James Purvis, director of consultancy JPIC, also believes brokers need to look on the bright side. “Brokers want to be seen as ‘

‘ offering their clients genuine value. But if they want this, they must be transparent in what they are charging.

“Brokers must try to be positive. Many were doubtful about how regulation would affect them, but it has raised standards and in the same way commission disclosure should be seen as part of good business practice. It will put greater pressure on brokers to show where they’re adding value.”

Martin Membery, a partner with law firm Pinsent Masons, says he can understand some brokers’ frustrations. “Last year, terms of business agreements were widely introduced which drew attention to the fact that clients could ask their broker to disclose what they are earning. It’s understood that few asked.”

He agrees momentum is gathering in favour of disclosure, not least because of the EU report.

Despite this, he believes the regulator will have its work cut out to introduce an effective regime. “The main problem is there are many variations. There needs to be clarity as to what brokers should disclose. An example is brokers have different profit-share arrangements, another is that brokers with binding authorities do more work.”

He is backed up by Purvis who says: “We need better definitions of remuneration. Profit shares might last for three or five years, the whole issue of work transfer is complicated.”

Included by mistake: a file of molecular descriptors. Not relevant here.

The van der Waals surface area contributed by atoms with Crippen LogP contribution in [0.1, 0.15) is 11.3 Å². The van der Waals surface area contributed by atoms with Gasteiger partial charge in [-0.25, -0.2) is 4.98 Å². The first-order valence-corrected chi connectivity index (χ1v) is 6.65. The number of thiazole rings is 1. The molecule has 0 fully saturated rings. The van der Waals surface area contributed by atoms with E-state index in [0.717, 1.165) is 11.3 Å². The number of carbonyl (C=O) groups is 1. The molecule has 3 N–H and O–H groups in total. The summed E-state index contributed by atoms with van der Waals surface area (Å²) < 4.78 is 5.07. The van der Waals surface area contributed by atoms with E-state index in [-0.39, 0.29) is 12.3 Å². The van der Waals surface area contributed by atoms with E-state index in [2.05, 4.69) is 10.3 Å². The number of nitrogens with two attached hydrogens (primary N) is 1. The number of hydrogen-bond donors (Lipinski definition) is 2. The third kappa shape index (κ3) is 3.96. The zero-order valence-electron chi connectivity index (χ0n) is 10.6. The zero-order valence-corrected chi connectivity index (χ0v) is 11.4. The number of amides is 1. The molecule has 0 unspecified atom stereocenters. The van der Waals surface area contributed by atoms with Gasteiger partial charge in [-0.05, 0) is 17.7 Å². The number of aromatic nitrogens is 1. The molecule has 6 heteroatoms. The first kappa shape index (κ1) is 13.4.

Membery says regional brokers continue with their ‘if it ain’t broke, don’t fix it’ argument, but if change comes, they will have to abide by it. “Brokers who do not comply could find the consequences are very serious and they could be forced to stop trading.”

Netherwood adds: “The fact that clients are not asking for this information will not impress the FSA – it might simply take the view that clients got sick and tired long ago of asking for, and not getting, this information.”

But he argues that brokers should not be too despondent. “If it happens, will brokers’ livelihoods be affected? It will put a premium on client communication and justification for their charges, but every broker will be in the same boat. In practice, the market and brokers will adapt and business life will move on.”

They may have no choice, but many regional brokers will be hoping the FSA will decide the costs of commission disclosure outweigh any benefit – and that the nationals, who took the decision to disclose voluntarily, have scored an own goal.

Small brokers speak out

One Midlands broker, who did not wish to be named, asked: Why should I declare my income if my customers are not complaining? Is the FSA going to reveal what its staff are paid, if any bonuses are on offer or what it pays its consultants?
A West Country broker said: Why pick on commercial brokers? The large personal lines call centres incentivise their staff. Is that agent going to tell the customer they have hit their target? It is totally unfair.
Ian Mantel, principal of Manor Insurance, said: I have only had two requests to know what commission I was earning in 17 years. I would like to know what good the FSA thinks this will do the industry. I cannot see any benefits and I do not think there have been any in the life industry.